If they perform the same kinds of duties as Viterra’s unionized employees, former Agricore United (AU) workers at grain handler Viterra’s Saskatchewan elevators or Regina head office are now also union members.
The Canada Industrial Relations Board (CIRB) made an interim ruling to that effect March 10 as it plans a major bargaining unit review for Canada’s largest grain company, which formed in 2007 through the merger of AU and Saskatchewan Wheat Pool.
“The purpose of this review will be for the (CIRB) to review any supplementary evidence and submiss ions relevant to the issue of how the bargaining units should be changed, if at all,” the CIRB wrote.
Unionized workers at Viterra’s Saskatchewan elevators and head office, previously employees of SaskPool, have been and still are represented by the Grain Services Union (GSU).
“In summary the CIRB’s decision does not say that GSU’s current Viterra bargaining units are inappropriate, but finds that a review is in order since a sale of a business occurred as defined by the Canada Labour Code,” the GSU said in a release March 11.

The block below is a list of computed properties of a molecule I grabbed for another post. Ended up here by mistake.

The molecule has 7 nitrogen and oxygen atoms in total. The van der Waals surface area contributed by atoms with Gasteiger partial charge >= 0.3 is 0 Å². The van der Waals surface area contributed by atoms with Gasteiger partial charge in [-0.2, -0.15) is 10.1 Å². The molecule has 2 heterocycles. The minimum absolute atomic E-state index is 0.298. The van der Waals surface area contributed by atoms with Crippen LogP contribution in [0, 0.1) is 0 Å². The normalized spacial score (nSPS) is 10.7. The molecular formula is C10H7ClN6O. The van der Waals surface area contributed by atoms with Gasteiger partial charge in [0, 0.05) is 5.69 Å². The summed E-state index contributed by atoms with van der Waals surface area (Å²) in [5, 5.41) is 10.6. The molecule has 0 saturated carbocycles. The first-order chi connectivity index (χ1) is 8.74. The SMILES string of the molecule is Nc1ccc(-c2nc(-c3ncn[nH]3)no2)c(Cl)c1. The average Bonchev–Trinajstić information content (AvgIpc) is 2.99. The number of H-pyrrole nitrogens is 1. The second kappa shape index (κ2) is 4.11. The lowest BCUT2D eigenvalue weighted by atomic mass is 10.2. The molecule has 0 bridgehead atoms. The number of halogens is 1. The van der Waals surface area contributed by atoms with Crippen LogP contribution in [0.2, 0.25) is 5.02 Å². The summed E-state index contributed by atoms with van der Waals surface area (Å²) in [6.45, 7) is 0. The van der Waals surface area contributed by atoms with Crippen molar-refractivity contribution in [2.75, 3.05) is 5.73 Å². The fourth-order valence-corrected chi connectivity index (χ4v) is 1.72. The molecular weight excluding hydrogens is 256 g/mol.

The board’s ruling means AU workers who are employed by Viterra in country operations and maintenance jobs in Saskatchewan are now included in GSU’s current country operations and maintenance bargaining units in the province.
By extension, the GSU said March 11, the CIRB’s decision also means former AU employees who were transferred to jobs “in scope” in Regina are included in the GSU’s Viterra head office bargaining unit.
The CIRB ruling gave the GSU and Viterra 30 days from March 10 to see if the union and the company can reach an agreement on the structure of bargaining units throughout Viterra’s operations.
If the two sides can’t agree, the CIRB will take submissions from the union and company and/or hold more hearings, then make a final determination itself, the union explained.
Decisions to be made include whether Viterra office workers who remained in Winnipeg and Calgary after the AU/SaskPool merger would be covered under an expanded “office” bargaining unit.
The GSU said March 11 that it plans to ask for a 10-day extension of the CIRB’s time limit.
The CIRB last year also certified the GSU to represent separate new bargaining units for Viterra’s specialty crop and bean plant at Carman, and for the company’s country elevator and “agri-sales” workers in Manitoba.